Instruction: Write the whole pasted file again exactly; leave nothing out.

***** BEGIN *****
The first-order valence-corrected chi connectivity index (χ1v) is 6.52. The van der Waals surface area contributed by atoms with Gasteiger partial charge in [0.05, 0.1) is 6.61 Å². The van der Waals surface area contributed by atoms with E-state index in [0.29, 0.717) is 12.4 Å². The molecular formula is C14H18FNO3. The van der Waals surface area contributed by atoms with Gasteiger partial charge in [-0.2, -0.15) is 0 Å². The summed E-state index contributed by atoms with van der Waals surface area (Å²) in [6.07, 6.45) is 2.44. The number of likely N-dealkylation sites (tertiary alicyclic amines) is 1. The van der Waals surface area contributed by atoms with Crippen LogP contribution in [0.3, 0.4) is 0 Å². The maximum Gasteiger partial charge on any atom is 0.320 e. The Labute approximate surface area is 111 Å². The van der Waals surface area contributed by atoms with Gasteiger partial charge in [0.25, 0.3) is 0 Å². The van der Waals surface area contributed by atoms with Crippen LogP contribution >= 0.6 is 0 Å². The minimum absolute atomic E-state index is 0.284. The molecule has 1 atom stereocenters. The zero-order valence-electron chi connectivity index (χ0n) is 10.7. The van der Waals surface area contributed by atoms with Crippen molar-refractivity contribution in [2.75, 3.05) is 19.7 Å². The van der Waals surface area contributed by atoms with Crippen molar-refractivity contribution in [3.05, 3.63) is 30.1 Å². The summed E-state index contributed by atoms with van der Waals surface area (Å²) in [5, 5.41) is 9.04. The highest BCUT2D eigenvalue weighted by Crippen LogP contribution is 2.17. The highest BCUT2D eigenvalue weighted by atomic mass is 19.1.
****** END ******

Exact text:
The first-order valence-corrected chi connectivity index (χ1v) is 6.52. The van der Waals surface area contributed by atoms with Gasteiger partial charge in [0.05, 0.1) is 6.61 Å². The van der Waals surface area contributed by atoms with E-state index in [0.29, 0.717) is 12.4 Å². The molecular formula is C14H18FNO3. The van der Waals surface area contributed by atoms with Gasteiger partial charge in [-0.2, -0.15) is 0 Å². The summed E-state index contributed by atoms with van der Waals surface area (Å²) in [6.07, 6.45) is 2.44. The number of likely N-dealkylation sites (tertiary alicyclic amines) is 1. The van der Waals surface area contributed by atoms with Crippen LogP contribution in [0.3, 0.4) is 0 Å². The maximum Gasteiger partial charge on any atom is 0.320 e. The Labute approximate surface area is 111 Å². The van der Waals surface area contributed by atoms with Gasteiger partial charge in [0.25, 0.3) is 0 Å². The van der Waals surface area contributed by atoms with Crippen LogP contribution >= 0.6 is 0 Å². The minimum absolute atomic E-state index is 0.284. The molecule has 1 atom stereocenters. The zero-order valence-electron chi connectivity index (χ0n) is 10.7. The van der Waals surface area contributed by atoms with Crippen molar-refractivity contribution in [2.75, 3.05) is 19.7 Å². The van der Waals surface area contributed by atoms with Crippen molar-refractivity contribution in [3.05, 3.63) is 30.1 Å². The summed E-state index contributed by atoms with van der Waals surface area (Å²) in [5, 5.41) is 9.04. The highest BCUT2D eigenvalue weighted by Crippen LogP contribution is 2.17. The highest BCUT2D eigenvalue weighted by atomic mass is 19.1.